Although Lee describes these cases as involving “mostly patents that are particularly vulnerable to challenge under the new Alice* precedent” he ultimately concludes that the trend is an indication that “pendulum of patent law is now clearly swinging in an anti-patent direction.”

## The Free Software Foundation and The Debian Project Collaborate on

Hardware Database

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In early September the Free Software Foundation and the Debian Project, both leading FOSS community organizations, announced a joint initiative to expand and enhance a database of FOSS-compatible computer hardware.

The project, known as h-node, seeks to catalog and maintain a comprehensive hardware database in order to assist users in identifying which devices will work with fully free operating systems and which will not. While other similar efforts focus on identifying hardware which is functionally compatible with GNU/Linux operating systems H-node requires hardware designated compatible to function on GNU/Linux without proprietary software or firmware of any sort.

Although Debian is not recognized by the Free Software Foundation as an endorsed fully free distribution, FSF executive director John Sullivan noted that “Unlike other common GNU/Linux distributions, installing official Debian by default means installing only free software. As long as Debian users do not add additional package repositories, their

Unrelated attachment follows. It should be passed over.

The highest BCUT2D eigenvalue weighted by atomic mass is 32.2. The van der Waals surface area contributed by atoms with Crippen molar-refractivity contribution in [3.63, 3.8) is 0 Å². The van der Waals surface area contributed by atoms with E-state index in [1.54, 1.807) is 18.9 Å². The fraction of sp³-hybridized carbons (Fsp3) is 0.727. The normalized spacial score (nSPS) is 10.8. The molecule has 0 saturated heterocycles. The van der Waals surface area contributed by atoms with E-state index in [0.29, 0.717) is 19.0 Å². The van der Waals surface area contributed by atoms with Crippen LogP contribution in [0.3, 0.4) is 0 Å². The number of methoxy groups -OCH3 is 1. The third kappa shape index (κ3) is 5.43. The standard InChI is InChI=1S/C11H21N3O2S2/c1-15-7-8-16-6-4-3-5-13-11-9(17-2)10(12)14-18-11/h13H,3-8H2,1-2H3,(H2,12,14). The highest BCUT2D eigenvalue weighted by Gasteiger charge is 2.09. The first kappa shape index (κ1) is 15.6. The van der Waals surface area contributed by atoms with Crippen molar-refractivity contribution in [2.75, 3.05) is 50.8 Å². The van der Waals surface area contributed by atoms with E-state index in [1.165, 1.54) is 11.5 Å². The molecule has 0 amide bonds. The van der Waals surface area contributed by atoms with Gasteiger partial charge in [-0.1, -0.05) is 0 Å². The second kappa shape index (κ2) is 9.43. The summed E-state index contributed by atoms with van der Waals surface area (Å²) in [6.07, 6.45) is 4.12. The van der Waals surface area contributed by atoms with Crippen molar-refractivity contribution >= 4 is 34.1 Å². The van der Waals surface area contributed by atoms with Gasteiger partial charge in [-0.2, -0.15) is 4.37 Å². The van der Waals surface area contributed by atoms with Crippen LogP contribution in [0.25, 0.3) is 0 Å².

systems are a reliable source of fully free compatibility information.”

Debian Project Leader Lucas Nussbaum announced that “Debian is confident that the fruits of this collaboration will result in the largest curated database of Debian-compatible hardware, and invites all Debian community members to contribute hardware compatibility information to h-node.”

## ReadWrite Makes The Case For More Open Source Software Development by



Matt Asay at ReadWrite posted an article in August titled *Why Your Company Needs To Write More Open Source Software: Real innovation doesn’t happen behind closed doors.* In his article Asay argues that large corporations will be better served by writing and open sourcing software than by purchasing generic commercial software licenses and paying again to configure the software for their own needs.

Asay argues that not only is writing open-source code internally often more efficient in the long run than the alternative but that it also helps to attract the most talented developers in the industry who will ultimately produce the highest quality tools.

Summing up his argument, Asay writes “[i]t’s time to get involved, and not for the good of some ill-defined ‘community.’ No, the primary beneficiary of open-source software development is you and your company. Better get started.”

## Turin Shifting From Windows to Linux


The municipal government of the Italian city Turin plans to transition from Windows XP to Ubuntu Linux in all of its offices. The move is estimated to save the city Six Million Euros over the next five years alone and the savings are only expected to increase over time.

One key factor in the decision is the cessation of official Microsoft support for the Windows XP operating system. A potential upgrade to Windows 8, the current version of Microsoft’s operating system, would have required not only expensive licensing fees but also extensive upgrade or replacement of each of the city’s 8,300 workstations.

Turin is not the first government organization in Italy to adopt a policy of transitioning to open source software. The regional

governments of Umbria and Puglia as well as the province of Bolanzo have adopted similar information technology policies. However, Turin is quite possibly the most high profile jurisdiction to do so and it is hoped that other cities will begin to follow suit.